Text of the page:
Karen

 

Copyright (c) Karen Campbell Prough 2017

 

A DAY FOR BUTTERFLIES!

Did you know there was a day set aside for butterflies? National Learn About Butterflies Day, is what they call it.

And so, I have to tell you about a butterfly we have visiting our yard every day. She is very special and a Monarch.

She hatched from an egg laid on my milkweed plants. Nothing unusual about that. But we have some busy lizards who seem to think baby caterpillars look like striped candy! One lizard plays a game of grabbing tiny caterpillars, jerking them off a stem or leaf, and tossing them away. So, I saved one Monarch caterpillar. We’ll call her Baby for this blog post.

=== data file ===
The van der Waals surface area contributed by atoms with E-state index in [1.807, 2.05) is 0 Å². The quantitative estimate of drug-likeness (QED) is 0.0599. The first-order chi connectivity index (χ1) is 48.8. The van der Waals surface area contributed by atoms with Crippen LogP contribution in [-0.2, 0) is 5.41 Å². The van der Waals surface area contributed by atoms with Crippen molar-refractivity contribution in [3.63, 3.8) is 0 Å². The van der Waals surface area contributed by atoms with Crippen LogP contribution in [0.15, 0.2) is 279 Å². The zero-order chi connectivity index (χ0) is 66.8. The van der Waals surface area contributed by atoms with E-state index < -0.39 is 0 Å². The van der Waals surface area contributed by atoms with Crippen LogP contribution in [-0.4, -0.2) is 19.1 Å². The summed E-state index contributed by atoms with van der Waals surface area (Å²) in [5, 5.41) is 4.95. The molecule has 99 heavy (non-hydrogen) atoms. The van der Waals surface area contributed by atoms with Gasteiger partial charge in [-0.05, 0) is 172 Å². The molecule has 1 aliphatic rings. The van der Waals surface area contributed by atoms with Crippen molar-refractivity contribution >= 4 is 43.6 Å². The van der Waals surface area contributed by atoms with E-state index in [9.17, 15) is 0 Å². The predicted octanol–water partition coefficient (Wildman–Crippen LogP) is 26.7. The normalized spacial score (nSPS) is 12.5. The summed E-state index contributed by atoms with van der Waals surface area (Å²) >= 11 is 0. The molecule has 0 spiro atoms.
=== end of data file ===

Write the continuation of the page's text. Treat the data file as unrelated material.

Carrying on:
I put Baby in a special jar I have for hatching butterflies. Within a week or so, on a Sunday morning, I realized I needed to release her. She had hatched, and her wings had stiffened into beautiful orange, black, and white colors. She was a perfect Monarch and lovely.

As we left for church, I let her cling to my finger, and I took her outside. She fluttered her wings in the sunlight. I knew she wasn’t ready to take a long flight, so I placed her within the branches of a small palm. She was still there when we came home, so I moved her to a different location on the palm. A short time later, she took off, using her wings for the first flight. She circled higher and higher, toward the top of an oak, and I went inside. She had left.

The following Sunday, we came home from church, and a butterfly came fluttering over our heads, circling and dipping in the gentle breeze. She landed on a milkweed plant.